Wednesday, December 15, 2010


It's been cold lately in Brooklyn. And in the 100 year old creaking apartment building I live in that's means the start up of a "difficult" steam heat system. Which means moments of sauna like blasts from the pipes, alternating with cool, and withholding radiators. All of us who live here are in a constant state of negotiations -- with these radiators, the windows, our fellow apartment dwellers, the super (poor Nick!) and building manager, who is always on vacation. And lately, I've added my medicine cabinet, in an attempt to quell all the cold symptoms I've developed.

The best advice I've received for this tiresome cold -- which everyone it seems has just come through or informs me that "yeah, it's going around" -- comes from Luba, a new friend, of sorts. I met Luba, while walking my dogs -- Violet and Princess Jo -- in Prospect Park the other day. I'm pretty sure that Luba comes from some part of the former Soviet Union because of the exercises she was performing when I saw her which reminded me of old films I"ve seen about Communist Youth Movement. (Luba could have been a child during the 50's) They're very energetic, what we used to call calisthenics and seem to require a lot of grunting, audible breathing, and occasionally spitting. Luba's style conflicted with my t'ai chi and on this first day we were together, sharing one of the park's rustic wooden platforms (which overlooks the most private, even exotic section of the 'lull water,' a stream engineered by the Olmstead crew a hundred fifty + years ago) I wasn't sure I ever wanted to be in the same vicinity as this heaving, stretching, bending woman again.

But on another day, a few weeks later, when approaching this same platform, there she was (I groaned to myself) doing toe touches -- 95 or so a minute -- and as I came near, she beamed. I coughed. My Russian friend frowned and without any of the social niceties of "hello" or anything, offered advice, and I have to confess, it was the most charming advice I've yet received for this problem. It involved mashing a large quantity of garlic. Her English is still a work in progress. I had to interpret. "You take the garlic and oil. Then you jump (mix?) with the oil. And then you compress, she said haltingly -- on your chest, and sleep. Sleep the whole night." Luba nodded. "You breathe it in (she demonstrated, sniffing deeply while grimacing and smiling simultaneously) and in the morning, you see, you feel great."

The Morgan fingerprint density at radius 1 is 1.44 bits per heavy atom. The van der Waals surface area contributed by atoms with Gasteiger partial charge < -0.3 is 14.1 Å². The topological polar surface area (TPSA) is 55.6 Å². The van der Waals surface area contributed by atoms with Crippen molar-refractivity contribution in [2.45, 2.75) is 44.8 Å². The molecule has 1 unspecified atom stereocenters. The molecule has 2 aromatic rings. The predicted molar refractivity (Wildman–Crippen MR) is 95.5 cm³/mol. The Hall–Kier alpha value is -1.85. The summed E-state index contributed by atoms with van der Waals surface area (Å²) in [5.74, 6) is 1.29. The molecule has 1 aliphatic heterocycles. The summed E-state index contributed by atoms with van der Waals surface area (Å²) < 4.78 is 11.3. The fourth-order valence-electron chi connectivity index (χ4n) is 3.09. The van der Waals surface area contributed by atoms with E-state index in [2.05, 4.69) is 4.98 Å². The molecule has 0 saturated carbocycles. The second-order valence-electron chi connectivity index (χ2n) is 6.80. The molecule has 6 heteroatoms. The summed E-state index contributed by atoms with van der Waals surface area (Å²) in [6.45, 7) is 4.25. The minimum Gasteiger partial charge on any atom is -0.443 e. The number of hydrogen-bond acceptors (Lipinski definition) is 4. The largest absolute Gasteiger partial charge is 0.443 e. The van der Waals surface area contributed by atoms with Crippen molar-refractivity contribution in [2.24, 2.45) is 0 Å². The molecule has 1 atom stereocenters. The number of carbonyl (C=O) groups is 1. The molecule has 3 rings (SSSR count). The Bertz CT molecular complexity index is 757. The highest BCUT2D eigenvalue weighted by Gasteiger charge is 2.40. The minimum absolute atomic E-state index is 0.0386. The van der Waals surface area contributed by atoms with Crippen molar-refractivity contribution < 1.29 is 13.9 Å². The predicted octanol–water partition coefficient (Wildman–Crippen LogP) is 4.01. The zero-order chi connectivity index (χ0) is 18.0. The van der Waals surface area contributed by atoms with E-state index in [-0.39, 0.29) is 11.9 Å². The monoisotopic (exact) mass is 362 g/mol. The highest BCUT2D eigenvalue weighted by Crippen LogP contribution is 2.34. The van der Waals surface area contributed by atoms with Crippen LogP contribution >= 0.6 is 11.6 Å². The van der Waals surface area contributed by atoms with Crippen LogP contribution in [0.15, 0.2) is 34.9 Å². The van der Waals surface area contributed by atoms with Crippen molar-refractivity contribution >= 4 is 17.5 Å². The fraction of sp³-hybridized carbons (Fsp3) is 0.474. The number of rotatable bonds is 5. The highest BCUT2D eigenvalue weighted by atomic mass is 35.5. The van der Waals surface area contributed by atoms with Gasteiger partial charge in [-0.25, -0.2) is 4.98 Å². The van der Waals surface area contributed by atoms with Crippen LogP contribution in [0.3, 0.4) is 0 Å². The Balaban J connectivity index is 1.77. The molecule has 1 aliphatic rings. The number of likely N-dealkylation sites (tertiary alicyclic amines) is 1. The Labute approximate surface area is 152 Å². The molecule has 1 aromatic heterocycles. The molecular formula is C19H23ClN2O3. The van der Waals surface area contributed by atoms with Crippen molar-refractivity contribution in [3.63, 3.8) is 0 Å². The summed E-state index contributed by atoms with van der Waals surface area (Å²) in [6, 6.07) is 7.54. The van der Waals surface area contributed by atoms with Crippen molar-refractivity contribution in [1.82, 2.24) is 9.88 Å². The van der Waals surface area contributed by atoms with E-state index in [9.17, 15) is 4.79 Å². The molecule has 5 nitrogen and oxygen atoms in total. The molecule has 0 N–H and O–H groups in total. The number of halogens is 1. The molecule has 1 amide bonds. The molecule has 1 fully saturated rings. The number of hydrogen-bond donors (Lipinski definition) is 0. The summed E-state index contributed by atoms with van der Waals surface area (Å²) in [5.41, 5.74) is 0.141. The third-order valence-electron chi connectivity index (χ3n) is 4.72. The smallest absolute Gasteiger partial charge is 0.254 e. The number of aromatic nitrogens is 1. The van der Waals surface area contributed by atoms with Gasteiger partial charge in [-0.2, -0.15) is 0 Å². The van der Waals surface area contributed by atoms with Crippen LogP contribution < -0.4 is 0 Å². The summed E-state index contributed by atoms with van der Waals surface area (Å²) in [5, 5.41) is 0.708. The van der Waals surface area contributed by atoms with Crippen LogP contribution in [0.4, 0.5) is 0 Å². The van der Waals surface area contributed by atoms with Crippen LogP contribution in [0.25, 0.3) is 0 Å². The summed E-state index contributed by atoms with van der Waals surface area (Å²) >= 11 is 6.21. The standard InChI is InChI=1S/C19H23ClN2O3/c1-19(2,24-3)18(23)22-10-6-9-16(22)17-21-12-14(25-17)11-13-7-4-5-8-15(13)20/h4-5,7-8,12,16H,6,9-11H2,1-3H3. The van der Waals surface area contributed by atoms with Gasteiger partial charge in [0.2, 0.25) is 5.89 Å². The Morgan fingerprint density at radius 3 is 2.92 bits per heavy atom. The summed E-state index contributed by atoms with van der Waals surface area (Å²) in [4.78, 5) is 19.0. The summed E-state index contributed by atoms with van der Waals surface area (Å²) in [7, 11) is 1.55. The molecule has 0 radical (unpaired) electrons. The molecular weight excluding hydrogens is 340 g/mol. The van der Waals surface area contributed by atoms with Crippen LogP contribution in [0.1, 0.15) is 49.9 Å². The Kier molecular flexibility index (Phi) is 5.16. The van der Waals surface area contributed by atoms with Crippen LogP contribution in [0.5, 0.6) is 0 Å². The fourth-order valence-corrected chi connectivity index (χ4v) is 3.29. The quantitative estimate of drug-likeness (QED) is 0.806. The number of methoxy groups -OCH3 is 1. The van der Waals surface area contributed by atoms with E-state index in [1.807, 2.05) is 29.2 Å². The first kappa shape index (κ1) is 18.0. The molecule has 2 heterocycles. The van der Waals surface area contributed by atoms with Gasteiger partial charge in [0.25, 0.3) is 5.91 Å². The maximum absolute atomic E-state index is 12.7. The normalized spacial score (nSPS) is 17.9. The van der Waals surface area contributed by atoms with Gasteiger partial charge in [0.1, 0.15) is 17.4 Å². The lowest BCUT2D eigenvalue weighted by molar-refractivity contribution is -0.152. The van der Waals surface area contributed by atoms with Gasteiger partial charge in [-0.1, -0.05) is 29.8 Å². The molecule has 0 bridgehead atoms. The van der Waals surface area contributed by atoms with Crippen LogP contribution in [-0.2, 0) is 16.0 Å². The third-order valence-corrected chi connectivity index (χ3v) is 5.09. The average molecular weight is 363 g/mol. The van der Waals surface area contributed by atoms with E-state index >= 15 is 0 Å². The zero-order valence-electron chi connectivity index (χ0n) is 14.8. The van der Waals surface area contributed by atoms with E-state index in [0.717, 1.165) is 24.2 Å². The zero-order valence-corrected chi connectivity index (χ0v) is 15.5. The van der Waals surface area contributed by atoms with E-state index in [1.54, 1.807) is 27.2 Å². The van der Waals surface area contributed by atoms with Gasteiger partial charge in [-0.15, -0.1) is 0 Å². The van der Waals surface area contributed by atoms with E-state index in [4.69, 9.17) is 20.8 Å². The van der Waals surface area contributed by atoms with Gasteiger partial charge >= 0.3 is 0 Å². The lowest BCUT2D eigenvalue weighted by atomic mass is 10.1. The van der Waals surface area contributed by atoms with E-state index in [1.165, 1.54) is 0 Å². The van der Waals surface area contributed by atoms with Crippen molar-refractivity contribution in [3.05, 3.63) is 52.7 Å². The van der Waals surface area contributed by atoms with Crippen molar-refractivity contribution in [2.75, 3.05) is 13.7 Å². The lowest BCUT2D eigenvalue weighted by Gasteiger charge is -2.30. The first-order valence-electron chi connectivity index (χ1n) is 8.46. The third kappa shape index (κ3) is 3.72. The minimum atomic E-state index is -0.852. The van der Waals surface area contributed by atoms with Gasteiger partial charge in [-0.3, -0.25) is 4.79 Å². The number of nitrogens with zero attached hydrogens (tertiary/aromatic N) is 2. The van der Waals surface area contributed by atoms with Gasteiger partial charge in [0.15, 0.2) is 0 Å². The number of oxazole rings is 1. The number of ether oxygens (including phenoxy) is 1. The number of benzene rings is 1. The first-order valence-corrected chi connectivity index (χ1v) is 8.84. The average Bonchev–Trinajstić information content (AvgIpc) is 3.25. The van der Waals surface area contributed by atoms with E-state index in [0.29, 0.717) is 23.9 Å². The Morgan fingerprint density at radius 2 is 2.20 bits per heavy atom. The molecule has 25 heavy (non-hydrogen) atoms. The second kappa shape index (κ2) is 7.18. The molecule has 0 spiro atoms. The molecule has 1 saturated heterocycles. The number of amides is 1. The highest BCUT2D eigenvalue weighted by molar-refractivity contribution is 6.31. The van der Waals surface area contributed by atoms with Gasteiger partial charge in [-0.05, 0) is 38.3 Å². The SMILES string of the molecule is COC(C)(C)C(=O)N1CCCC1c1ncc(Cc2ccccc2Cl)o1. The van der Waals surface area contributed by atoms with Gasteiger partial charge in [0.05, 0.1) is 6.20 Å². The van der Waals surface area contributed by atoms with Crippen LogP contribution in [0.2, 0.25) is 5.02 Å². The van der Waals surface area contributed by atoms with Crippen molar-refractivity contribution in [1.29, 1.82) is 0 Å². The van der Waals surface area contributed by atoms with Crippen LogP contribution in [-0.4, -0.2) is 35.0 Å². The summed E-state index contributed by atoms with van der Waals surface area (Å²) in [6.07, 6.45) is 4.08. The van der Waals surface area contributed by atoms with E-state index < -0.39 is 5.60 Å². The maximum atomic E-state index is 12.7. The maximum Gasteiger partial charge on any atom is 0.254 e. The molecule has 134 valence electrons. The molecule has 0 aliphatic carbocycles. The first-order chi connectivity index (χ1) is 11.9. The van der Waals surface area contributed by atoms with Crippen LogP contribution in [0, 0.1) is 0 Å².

Luba also advises breathing in warm salt water through one nostril and expelling it through the other. "Start with water the same temperature as your body and then the next time, use cooler, room temperature."

I'm positive that both of these would keep me "innoculated" against these regular, dry heat colds. As soon as I get the courage to test them.

And then Luba returned to twisting from the waist, elbows held high, leaning over the railing occasionally to spit. I settled into my slow, far less strenuous I Chuan exercises. I think Luba inwardly was wondering why I bother.

And for all of this, I love Prospect Park, and can't see living anywhere that wouldn't let me get to it in less than a ten minute walk.

Friday, November 26, 2010

Alan's Birthday Party

This past Sunday we celebrated Alan's birthday (as you may know if you read the post from the previous week) And an interesting time was had by all.

Just the facts ma'am. Al and I picked Alan up at his group home in Rockland County 11 ish Sunday morning. It had been a while, I'm chagrined to say, since I'd visited my brother, and a very long time since I"d come by on a Sunday morning. For whatever reason, I didn't recognize a single staff member. I was guessing turnover, though. Turnover is high at every level. I'm pretty sure that the hourly wage barely tops the minimum. The service-providing organizations have long lobbied the state for pay increases, and I've signed many a letter. Now that the State is cutting back ruthlessly on every front, there's no hope that working at a group home for the developmentally disabled will provide a living wage. Even Alan's service coordinator, who oversees more than 300 cases, works a second job. So, the folks on duty didn't know who I was, and opened the door a bit reluctantly.